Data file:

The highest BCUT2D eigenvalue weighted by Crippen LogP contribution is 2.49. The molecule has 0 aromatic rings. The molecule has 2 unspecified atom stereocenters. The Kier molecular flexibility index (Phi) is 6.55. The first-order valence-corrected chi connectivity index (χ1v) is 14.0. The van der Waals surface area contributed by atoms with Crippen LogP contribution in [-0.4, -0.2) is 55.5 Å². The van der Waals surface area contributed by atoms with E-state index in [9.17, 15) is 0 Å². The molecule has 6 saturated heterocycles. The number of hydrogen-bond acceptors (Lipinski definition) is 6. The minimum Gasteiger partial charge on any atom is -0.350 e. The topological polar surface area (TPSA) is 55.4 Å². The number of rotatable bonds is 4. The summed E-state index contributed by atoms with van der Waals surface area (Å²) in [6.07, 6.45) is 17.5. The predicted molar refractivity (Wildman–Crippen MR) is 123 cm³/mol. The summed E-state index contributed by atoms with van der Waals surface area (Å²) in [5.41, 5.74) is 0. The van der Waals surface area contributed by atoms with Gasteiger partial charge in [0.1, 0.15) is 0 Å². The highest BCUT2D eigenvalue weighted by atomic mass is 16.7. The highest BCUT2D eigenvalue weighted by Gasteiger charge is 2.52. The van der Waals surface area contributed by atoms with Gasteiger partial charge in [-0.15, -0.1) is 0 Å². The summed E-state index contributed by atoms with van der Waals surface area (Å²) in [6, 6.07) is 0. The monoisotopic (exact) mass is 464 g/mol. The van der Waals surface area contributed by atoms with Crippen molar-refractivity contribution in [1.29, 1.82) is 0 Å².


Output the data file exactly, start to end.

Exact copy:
The highest BCUT2D eigenvalue weighted by Crippen LogP contribution is 2.49. The molecule has 0 aromatic rings. The molecule has 2 unspecified atom stereocenters. The Kier molecular flexibility index (Phi) is 6.55. The first-order valence-corrected chi connectivity index (χ1v) is 14.0. The van der Waals surface area contributed by atoms with Crippen LogP contribution in [-0.4, -0.2) is 55.5 Å². The van der Waals surface area contributed by atoms with E-state index in [9.17, 15) is 0 Å². The molecule has 6 saturated heterocycles. The number of hydrogen-bond acceptors (Lipinski definition) is 6. The minimum Gasteiger partial charge on any atom is -0.350 e. The topological polar surface area (TPSA) is 55.4 Å². The number of rotatable bonds is 4. The summed E-state index contributed by atoms with van der Waals surface area (Å²) in [6.07, 6.45) is 17.5. The predicted molar refractivity (Wildman–Crippen MR) is 123 cm³/mol. The summed E-state index contributed by atoms with van der Waals surface area (Å²) in [5.41, 5.74) is 0. The van der Waals surface area contributed by atoms with Gasteiger partial charge in [0.1, 0.15) is 0 Å². The highest BCUT2D eigenvalue weighted by atomic mass is 16.7. The highest BCUT2D eigenvalue weighted by Gasteiger charge is 2.52. The van der Waals surface area contributed by atoms with Gasteiger partial charge in [-0.15, -0.1) is 0 Å². The summed E-state index contributed by atoms with van der Waals surface area (Å²) in [6, 6.07) is 0. The monoisotopic (exact) mass is 464 g/mol. The van der Waals surface area contributed by atoms with Crippen molar-refractivity contribution in [1.29, 1.82) is 0 Å².